How to predict option trends

Akhil Nallamuthu | Updated on February 27, 2021

F&O analysis reports often talk about more call writing happening or more puts being added on long side at a strike price etc. to predict some trend. As the total number of long positions will be equal to total number of short positions at any given time, do these kind of statements make any sense?

- Raju P.K

It is a common practice to predict the trend of an underlying by using certain metrics of derivative contracts and a very important number that many traders track is Open Interest (OI). When OI goes up by one contract that means one new buyer and one new seller have entered, be it a futures contract or an options contract. In that sense, the number of buyers and sellers are equal here. However, it is important to understand that the number of OI per se cannot lend us any clue on the direction. It should be seen in conjunction with the price movement.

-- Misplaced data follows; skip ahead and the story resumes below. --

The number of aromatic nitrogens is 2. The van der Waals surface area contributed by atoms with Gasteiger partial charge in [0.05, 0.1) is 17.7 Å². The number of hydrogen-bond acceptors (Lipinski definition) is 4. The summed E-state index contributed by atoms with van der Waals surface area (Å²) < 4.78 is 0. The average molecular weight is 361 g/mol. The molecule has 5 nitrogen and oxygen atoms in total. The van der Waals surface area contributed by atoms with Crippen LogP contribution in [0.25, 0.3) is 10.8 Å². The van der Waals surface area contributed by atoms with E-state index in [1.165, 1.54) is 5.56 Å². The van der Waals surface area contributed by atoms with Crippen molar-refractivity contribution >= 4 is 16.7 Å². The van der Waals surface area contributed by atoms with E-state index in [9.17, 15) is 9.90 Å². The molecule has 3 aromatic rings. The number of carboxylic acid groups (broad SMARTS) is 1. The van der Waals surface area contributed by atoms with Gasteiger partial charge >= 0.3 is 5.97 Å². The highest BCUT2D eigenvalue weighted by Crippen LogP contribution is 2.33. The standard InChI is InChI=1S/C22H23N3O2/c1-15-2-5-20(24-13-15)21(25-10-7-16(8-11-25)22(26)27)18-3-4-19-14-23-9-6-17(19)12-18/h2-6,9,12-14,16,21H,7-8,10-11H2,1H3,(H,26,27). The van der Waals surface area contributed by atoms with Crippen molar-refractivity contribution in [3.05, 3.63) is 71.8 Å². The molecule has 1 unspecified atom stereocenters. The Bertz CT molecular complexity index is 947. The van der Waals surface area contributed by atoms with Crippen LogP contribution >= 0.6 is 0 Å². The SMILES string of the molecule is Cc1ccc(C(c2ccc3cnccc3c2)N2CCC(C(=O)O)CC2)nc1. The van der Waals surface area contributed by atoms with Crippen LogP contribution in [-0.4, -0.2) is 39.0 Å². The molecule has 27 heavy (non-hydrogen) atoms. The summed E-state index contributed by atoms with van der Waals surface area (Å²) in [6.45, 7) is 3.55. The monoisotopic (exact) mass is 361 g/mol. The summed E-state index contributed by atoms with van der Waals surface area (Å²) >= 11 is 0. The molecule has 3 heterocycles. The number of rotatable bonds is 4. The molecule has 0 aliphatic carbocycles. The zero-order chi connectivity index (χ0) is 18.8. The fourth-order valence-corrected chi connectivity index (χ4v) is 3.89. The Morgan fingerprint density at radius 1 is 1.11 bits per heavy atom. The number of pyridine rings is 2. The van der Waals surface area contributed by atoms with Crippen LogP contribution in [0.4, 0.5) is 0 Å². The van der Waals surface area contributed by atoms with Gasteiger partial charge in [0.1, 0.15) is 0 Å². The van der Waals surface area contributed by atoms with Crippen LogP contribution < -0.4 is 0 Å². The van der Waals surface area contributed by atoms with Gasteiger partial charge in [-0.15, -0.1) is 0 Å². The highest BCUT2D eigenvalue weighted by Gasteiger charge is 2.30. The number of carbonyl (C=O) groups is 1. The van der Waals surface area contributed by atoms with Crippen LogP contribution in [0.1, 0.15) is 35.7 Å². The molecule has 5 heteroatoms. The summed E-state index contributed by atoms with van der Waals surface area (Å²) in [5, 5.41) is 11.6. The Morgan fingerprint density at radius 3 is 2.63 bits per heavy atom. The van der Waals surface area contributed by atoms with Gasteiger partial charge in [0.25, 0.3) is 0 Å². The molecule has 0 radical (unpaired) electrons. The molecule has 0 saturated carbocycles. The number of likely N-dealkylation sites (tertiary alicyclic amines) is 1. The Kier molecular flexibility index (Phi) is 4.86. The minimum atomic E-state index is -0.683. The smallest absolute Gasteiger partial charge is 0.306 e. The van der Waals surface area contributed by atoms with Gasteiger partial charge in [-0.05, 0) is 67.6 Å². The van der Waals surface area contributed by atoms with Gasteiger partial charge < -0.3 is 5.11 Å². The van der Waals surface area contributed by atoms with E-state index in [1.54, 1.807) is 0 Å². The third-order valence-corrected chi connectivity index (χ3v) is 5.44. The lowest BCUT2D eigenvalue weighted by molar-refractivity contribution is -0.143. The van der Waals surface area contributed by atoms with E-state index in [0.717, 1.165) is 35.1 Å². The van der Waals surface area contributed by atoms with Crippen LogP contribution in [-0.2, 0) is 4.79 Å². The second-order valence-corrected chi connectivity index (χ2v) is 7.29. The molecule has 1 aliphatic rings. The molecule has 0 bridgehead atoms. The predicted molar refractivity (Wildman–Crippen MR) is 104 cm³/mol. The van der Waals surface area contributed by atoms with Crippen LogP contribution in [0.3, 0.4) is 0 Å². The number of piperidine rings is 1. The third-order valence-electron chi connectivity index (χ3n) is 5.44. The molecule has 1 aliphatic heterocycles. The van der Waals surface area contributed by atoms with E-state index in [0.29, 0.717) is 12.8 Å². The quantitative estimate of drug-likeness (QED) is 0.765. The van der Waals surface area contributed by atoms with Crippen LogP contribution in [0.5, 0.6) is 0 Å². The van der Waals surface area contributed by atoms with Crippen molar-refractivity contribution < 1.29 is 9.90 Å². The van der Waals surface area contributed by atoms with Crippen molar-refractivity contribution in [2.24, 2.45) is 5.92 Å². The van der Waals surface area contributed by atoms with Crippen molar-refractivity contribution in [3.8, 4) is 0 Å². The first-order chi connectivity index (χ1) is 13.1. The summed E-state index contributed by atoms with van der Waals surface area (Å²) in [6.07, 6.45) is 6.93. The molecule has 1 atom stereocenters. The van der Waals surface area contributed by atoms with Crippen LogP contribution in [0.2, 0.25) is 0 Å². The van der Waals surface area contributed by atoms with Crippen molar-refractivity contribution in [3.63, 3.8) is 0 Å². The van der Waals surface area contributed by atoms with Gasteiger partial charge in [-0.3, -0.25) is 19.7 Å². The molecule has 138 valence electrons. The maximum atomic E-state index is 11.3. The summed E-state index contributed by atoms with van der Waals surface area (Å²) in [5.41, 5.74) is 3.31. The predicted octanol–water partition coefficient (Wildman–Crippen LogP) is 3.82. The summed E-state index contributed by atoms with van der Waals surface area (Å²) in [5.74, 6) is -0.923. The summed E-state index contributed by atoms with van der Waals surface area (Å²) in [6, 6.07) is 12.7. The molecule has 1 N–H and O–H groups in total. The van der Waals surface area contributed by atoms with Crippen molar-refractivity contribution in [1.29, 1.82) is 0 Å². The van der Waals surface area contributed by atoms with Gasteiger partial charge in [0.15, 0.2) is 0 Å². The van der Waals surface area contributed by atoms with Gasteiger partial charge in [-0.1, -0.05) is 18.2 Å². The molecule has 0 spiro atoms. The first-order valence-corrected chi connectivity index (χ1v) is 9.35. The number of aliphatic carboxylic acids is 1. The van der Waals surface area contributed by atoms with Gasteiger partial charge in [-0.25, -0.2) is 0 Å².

For example, consider a 1000-strike call option of Stock A which is trading at ₹100 and the outstanding OI is at 500. Suppose a transaction happens at ₹101 involving a new buyer and a new seller. This means, someone has sold the call at ₹101 whereas the other trader has bought at that price. Now, OI increases to 501. Similarly, another set of traders transact at ₹105 and OI increase to 502. Here, although there are sellers and buyers, the price has gone up because call buyers are ready to pay higher price and are pushing it upwards. In this case, the buyers are winning, and it will generally be referred to as bullish build-up in this 1000-strike call option.


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Published on February 27, 2021
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